The stakes are extraordinarily high. California is treading water as the twin crises of housing affordability and homelessness, along with massive unemployment and the coronavirus pandemic, threaten a tsunami of economic devastation.
“More people are right now without jobs and struggling to pay the rent than at any point in the last 90 years,” René Christian Moya, Yes on 21 campaign director, told a gathering of about 200 organizers and housing advocates at a Yes on 21 “Celebration of Renters Rally” outside Los Angeles City Hall on Tuesday, September 8.
He added, “Housing is a human right.”
Proposition 21 is the November ballot measure that puts limits on unfair, sky-high rent increases. It protects people against corporate landlord greed and keeps them in their homes. It’s supported by trusted civil leaders and organizations, such as U.S. Bernie Sanders, labor and civil rights activist Dolores Huerta, Congressmembers Maxine Waters, Barbara Lee and Karen Bass and the California Democratic Party, among numerous others.
Moya hammered home the critical importance of Prop. 21, noting that 30% of California renters were already spending half of their income or more on rent prior to COVID-19. Additionally, he said, a recent study by the Aspen Institute showed that 5.4 million California renters are “very, very, very likely to face an eviction in the next few months,” after the eviction moratoriums are lifted and landlords want all late rent, with interest, as well as the right to raise rents. That’s bad, Moya said. “But the really important part about that is that these are folks who were already struggling before COVID-19.”
Another recent UCLA study showed that 120,000 renter households in Los Angeles alone are likely to end up homeless in the next few months, though studies by top experts at USC, UCLA, and UC Berkeley found that putting sensible limits on unfair, sky-high rent increases is a key tool to help stabilize California’s devastating housing affordability crisis.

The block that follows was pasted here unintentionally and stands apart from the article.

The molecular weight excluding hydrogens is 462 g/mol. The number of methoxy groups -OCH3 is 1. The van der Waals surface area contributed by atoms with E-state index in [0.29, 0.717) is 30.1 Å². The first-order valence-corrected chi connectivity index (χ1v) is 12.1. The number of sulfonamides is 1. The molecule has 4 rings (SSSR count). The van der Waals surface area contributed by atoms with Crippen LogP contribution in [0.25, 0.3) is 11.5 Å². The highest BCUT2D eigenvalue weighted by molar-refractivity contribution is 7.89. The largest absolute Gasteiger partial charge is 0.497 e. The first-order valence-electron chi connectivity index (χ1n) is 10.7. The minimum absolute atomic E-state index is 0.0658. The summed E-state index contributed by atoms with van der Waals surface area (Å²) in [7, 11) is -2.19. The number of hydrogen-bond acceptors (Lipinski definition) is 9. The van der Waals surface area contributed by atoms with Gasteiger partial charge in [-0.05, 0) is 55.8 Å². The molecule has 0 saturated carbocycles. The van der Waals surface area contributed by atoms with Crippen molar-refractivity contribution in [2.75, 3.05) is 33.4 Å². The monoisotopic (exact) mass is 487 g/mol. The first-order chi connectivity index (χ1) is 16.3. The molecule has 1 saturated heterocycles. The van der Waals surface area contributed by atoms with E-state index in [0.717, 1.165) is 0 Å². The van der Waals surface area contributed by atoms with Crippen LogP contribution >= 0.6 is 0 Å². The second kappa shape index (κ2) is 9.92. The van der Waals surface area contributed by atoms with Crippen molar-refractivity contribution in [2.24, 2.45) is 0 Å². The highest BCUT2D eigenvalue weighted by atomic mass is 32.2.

“This is a scandal of our own making. We’ve known that this is an issue that was coming and it just happened to take COVID-19 to push us off the cliff. Proposition 21 was needed six months ago. It was needed six years ago. Right now, we absolutely need Prop 21 if we’re going to do anything — not only to keep people in their homes right now, but to lay the conditions for people to stay in their homes in the future,” said Moya, inviting Gov. Gavin Newsom to “do the right thing” and join the movement.
The rally on the lawn, emceed by Trinidad Ruiz representing Los Angeles Tenants Union, opened with a ceremonial dance prayer performed by Danza Azteca Chichimeca. A number of Prop 21 supporters followed, including Grace Yoo, Co-Founder of the Environmental Justice Collaborative and candidate for L. A. City Council, District 10, and Nithya Raman, also a candidate for L. A. City Council, District 4. Andreina Kniss of KTown4All, Chris Chan of Chinatown Community for Equitable Development and RJ Dawson of Black Unity (see separate story) also spoke. Singer-songwriter Gussie Miller performed during a break.
“Prop 21 allows local power to make our own rent control measures,” said Yoo. “And this is what is so needed in L.A. — local control that allows us to implement and expand rent control policies that better protect renters from unfair evictions and unreasonable rent gauging. We need to protect renters and small mom and pop landlords.”